Re: Maximum Frequency limits for FPGA from the oscillator

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use the on chip dll / dcm to mutliply te external clock to the fpga clock you want.
<== If this was helpful, please feel free to give Kudos, and close if it answers your question ==>
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Observer anushakodimela
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Registered: ‎02-14-2019

Re: Maximum Frequency limits for FPGA from the oscillator

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The count has to happen in real time without being delayed by other factors.

We are just looking to have a clock that counts the fastest as possible.

In my case the clock given to the second oscillator of the Spartan 3E FPGA has to be near to 1Ghz so that it counts for every 1ns.

In short the input for my counter module has to be close to 1Ghz.

The reason for choosing Nexys2 or basys2 with spartan 3e fpga is becuase that board has a second oscillator socket for user defined requirment and we want to use it for the oscillator that produces the highest clock and make sure that for the highest clock given the fpga should not have any limitations with the max frequency being fed.That was the main reason for asking the question regarding the frequency limits for spartan 3E .

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Historian
Historian
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Registered: ‎01-23-2009

Re: Maximum Frequency limits for FPGA from the oscillator

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Regardless of how you bring the clock in, the Spartan-3e (or for that matter any modern Xilinx FPGA) cannot run at this frequency - even for a simple counter. Again, regardless of the clock input path, a clock must be on a clock buffer in order to clock logic. The maximum clock rate of the clock buffer determines the absolute maximum frequency you can use for internal logic - this is below 1GHz in all families, and WAY below it in Spartan3e (333MHz in the fastest speed grade).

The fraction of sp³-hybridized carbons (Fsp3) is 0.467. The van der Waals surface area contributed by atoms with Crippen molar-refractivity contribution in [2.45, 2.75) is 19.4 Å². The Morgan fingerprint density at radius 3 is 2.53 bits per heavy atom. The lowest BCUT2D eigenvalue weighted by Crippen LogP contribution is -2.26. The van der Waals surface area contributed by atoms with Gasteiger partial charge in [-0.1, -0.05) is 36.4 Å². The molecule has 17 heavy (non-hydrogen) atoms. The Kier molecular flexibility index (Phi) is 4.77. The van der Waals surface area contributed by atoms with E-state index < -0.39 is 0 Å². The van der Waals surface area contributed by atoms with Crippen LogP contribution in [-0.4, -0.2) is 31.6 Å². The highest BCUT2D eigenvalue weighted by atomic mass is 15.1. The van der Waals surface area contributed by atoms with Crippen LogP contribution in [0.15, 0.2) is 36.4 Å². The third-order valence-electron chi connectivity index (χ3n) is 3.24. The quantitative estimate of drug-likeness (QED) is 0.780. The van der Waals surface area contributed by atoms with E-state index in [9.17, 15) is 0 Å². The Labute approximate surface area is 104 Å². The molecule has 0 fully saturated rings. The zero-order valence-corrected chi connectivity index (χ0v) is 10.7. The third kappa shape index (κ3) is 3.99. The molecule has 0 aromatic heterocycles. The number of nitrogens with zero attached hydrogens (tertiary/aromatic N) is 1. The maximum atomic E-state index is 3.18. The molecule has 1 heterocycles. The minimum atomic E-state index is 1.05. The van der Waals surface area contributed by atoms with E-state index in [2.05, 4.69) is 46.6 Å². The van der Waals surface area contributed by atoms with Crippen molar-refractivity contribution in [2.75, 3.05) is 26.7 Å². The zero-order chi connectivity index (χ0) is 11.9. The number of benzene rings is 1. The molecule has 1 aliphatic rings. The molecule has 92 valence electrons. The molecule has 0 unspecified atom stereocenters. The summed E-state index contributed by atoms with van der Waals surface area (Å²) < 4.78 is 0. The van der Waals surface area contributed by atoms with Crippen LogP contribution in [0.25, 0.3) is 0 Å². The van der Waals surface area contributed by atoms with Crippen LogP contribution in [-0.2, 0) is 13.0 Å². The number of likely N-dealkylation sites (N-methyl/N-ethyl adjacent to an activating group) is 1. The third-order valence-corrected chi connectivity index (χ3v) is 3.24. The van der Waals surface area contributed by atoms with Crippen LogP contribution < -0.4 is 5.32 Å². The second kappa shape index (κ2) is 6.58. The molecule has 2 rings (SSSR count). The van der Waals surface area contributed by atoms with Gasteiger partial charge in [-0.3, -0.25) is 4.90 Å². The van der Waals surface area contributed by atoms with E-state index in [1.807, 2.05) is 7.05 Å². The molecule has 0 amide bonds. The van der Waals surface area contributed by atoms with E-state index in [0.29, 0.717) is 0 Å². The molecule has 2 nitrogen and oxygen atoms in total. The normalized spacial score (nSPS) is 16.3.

So tell us what you are trying to do - the solution of "have a counter at 1GHz" simply won't work, so you need to find a different way of doing what you are trying to do...

Avrum

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Observer anushakodimela
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Registered: ‎02-14-2019

Re: Maximum Frequency limits for FPGA from the oscillator

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That's what we figured out and want to use a second oscillator soldered into Digilent nexys board which generates a clock Input of 310Mhz to the counter .

I also have a question when Spartan 3E has 333MHz in the fastest speed grade does that mean if I have to use a clock multiplier inside before I give it to the counter(which exceeds >333Mhz) would also not work right?

For example I have a 50Mhz clock given to a multiplier 50*7=350 Mhz(>333Mhz) given to a counter is deviating from the spec ??

Thanks and Regards

Anusha Kodimela

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Historian
Historian
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Registered: ‎01-23-2009

Re: Maximum Frequency limits for FPGA from the oscillator

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All FPGAs have on-chip frequency generation capability. It is for this reason that most boards only have one (or a small number) of oscillators. If you really want to generate a 333MHz clock, you can do it in most technologies (with varying accuracy and quality) on any FPGA, regardless of the frequency of the oscillator on the board.

In all newer technologies (Spartan-6, Virtex-6, 7 series, UltraScale/UltraScale+) all devices have on-chip PLL and/or MMCM devices. These are frequency generating devices and can easily generate high quality clocks of pretty much any frequency from any on board oscillator - so, for example, any Kintex-7 board can generate a clock at or close to the maximum BUFG frequency of (lets use a -2 part as an example) 710MHz, regardless of the input oscillator (most boards have 200MHz).

On the Spartan-3e, the clock modifying block is the DCM, which is more limited, but even It can do clock multiplication and division. For example, I am pretty sure you can get 333MHz from the DCM with a 50MHz input by programming CLKFX_MULTIPLY=20 and CLKFX_DIVIDE=3 (which are both in the legal ranges of the DCM)...

So you don't need the second external oscillator to get the frequency you want...

That being said, trying to accomplish anything useful at the maximum allowable frequency of a family of FPGAs is very very hard. While the clock will run at 333MHz, designing a circuit that will run at this frequency is going to be very difficult, and if the complexity is high enough, even impossible. Simply doing a wide counter at this frequency will have a limit in terms of the number of bits - I don't know what that is, but it could be less than 32 bits (or not - one would have to try and design it).